William Whyte was a renowned sociologist and journalist. He was an editor at Fortune magazine when he wrote The Organization Man. The book went on to become a best seller, and is regarded as one of the most important sociological and business studies of the last fifty years. He left Fortune in 1958, and then went on to a successful career in urban planning.
William Whyte was alarmed by the shift he saw all around him in the fifties, from individual creativity and economic dynamism toward the complacency and uniformity then advocated by business, government and American society in general. Following the pain and chaos of the Depression and World War II, people were hungry for stability, and the corporate culture promised to provide “a blissful answer to postwar life with the marketing of new technologies - television, affordable cars, space travel, fast food - and lifestyles, such as carefully planned suburban communities centered around the nuclear family.” He saw this quest for stability in return for the sublimation of individuality as a dangerous Faustian bargain for everyone involved.
Whyte was very concerned with the insidious consequences of corporate capitalism. He felt that the quality of getting along was valued above all others, and wrote that: “It produces a sort of permanent prematurity, and this is true not only of the child being taught life adjustments but of the organization man being taught well-roundedness.” All around him he saw the triumph of mediocrity and wrote that “In group doctrine the strong personality is viewed with overwhelming suspicion”. Of group-think, which he felt corporations glorified, he wrote that “People rarely think in groups; they talk together, they exchange information, they adjudicate, they make compromises. But they do not think; they do not create.” He worried that “the growth of bureaucracy . . . the desire for lifelong security, the foolish belief that raw talent was no longer particularly necessary, and the way the ‘system’ was stamping out individual thought.”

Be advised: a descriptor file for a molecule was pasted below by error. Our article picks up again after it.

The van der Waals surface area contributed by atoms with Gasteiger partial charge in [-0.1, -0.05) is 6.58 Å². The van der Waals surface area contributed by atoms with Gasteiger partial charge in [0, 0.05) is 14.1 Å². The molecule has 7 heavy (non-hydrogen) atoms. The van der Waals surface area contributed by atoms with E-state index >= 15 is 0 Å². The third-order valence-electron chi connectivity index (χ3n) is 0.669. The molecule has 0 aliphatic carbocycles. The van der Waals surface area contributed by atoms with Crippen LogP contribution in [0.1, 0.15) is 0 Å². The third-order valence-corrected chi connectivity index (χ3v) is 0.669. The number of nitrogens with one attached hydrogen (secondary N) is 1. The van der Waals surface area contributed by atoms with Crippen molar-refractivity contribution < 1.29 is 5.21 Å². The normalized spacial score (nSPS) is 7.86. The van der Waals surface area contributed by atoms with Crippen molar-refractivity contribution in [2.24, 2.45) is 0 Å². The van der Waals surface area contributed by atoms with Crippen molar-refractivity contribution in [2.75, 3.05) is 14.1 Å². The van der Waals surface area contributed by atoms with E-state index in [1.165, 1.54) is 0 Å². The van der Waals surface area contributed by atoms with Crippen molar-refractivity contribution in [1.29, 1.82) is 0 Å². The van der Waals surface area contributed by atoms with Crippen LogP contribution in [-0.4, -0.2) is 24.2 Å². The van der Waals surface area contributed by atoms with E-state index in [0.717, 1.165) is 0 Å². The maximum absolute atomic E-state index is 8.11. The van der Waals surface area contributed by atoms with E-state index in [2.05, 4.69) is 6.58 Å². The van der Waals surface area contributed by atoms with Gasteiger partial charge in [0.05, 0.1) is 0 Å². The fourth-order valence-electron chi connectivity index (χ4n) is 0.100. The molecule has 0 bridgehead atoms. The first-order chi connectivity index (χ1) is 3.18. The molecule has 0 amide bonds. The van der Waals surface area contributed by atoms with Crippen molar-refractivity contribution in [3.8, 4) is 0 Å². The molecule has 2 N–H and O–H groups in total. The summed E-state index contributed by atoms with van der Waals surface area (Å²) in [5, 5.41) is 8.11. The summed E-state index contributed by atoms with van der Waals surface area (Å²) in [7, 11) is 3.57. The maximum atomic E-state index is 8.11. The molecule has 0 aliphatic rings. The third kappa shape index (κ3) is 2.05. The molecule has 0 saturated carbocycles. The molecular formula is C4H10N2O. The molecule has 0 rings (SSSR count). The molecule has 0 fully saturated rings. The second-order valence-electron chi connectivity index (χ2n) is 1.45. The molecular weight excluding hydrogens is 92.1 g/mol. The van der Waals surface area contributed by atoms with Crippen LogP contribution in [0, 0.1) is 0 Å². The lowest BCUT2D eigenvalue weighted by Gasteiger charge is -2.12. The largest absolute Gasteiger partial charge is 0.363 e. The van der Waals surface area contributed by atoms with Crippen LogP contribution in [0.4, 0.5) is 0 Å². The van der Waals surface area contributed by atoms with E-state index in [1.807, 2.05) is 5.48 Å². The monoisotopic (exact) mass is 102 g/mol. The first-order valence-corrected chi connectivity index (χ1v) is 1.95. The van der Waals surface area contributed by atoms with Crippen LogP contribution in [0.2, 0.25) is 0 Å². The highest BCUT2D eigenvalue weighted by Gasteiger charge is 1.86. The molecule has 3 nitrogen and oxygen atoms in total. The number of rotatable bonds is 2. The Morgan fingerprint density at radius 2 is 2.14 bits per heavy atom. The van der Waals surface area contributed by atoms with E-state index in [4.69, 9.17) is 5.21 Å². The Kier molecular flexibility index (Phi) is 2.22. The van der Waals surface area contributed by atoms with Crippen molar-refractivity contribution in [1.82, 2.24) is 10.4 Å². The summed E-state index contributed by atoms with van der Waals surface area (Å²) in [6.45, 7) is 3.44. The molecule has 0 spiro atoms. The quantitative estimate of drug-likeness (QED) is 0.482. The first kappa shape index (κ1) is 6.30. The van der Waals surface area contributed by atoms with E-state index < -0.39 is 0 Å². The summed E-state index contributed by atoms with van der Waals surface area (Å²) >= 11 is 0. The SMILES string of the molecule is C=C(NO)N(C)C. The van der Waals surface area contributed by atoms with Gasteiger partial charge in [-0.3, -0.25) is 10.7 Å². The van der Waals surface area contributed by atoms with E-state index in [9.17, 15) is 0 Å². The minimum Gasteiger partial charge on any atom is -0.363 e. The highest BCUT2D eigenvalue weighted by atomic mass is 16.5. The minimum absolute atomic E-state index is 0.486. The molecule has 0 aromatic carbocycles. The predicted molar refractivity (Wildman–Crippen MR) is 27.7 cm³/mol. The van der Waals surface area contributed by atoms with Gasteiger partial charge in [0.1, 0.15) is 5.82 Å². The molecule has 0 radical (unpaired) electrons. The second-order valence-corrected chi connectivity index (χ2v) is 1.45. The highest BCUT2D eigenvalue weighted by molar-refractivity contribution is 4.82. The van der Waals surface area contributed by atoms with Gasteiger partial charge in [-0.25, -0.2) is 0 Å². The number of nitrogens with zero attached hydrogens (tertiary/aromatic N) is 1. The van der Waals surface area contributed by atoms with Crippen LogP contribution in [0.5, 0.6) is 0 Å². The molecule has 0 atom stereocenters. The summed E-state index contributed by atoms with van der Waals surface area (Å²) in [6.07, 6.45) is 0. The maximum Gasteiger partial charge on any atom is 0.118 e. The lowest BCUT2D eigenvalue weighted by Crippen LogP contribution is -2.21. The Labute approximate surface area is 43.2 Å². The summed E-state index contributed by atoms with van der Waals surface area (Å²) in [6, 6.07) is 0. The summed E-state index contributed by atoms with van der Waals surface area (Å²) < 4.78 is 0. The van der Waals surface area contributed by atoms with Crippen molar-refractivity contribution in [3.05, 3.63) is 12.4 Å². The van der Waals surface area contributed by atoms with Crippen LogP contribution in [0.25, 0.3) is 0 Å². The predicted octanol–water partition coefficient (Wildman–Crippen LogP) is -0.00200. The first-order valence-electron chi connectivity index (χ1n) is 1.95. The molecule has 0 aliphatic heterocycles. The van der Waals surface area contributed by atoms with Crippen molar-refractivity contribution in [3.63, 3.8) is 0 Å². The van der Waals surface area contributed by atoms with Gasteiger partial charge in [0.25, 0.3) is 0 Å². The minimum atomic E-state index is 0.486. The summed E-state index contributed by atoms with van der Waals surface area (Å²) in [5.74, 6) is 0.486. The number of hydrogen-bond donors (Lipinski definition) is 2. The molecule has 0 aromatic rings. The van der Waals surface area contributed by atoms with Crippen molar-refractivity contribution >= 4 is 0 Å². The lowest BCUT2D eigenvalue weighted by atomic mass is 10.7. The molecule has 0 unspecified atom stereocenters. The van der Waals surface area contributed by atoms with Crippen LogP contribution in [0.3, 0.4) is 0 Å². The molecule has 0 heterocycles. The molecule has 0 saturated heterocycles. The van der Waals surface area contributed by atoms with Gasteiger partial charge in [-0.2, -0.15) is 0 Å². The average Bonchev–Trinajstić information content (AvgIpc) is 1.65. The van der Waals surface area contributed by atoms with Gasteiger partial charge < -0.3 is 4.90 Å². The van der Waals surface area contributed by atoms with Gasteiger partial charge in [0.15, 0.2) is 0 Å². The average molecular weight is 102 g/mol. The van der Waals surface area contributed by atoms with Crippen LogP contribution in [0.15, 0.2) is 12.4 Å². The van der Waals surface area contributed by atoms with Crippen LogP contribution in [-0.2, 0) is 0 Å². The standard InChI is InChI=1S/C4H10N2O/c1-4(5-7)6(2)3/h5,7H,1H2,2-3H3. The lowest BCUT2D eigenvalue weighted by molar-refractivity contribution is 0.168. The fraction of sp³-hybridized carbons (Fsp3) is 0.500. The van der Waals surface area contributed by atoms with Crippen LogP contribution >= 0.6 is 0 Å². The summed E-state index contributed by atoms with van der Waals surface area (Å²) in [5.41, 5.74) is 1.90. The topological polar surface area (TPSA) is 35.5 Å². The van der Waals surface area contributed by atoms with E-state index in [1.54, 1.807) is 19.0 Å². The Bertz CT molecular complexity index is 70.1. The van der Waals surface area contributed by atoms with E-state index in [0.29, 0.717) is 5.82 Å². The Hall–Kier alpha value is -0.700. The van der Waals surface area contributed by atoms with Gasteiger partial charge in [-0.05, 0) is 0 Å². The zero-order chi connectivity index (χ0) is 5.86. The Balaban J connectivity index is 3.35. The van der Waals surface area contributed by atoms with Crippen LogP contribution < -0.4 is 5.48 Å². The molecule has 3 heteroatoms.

In his foreword, Nocera observes that unlike other social critics, Whyte was not against large corporations per se. “But he wanted them to function effectively, and he wanted people to be able to function effectively within them. Whyte thought that the emphasis on eliminating the messiness of human interaction had it exactly backward.” He felt that the denial that there is an inherent conflict between the individual and the organization was bad not only for the individual, but also for the organization, because of the loss of innovation and creativity that ensued.
There is no question that the relationship between corporations and the individuals they employ has radically changed since The Organization Man was originally published. First of all, the stable society of the ‘50s came apart with the cultural changes that took place in America and other advanced economies in the ‘60s and ‘70s, as the baby boomer generation rebelled against the world of their parents. The Vietnam War, Watergate, the civil rights movement, the feminist revolution and a number of other factors caused the country to lose trust in the government and large institutions in general.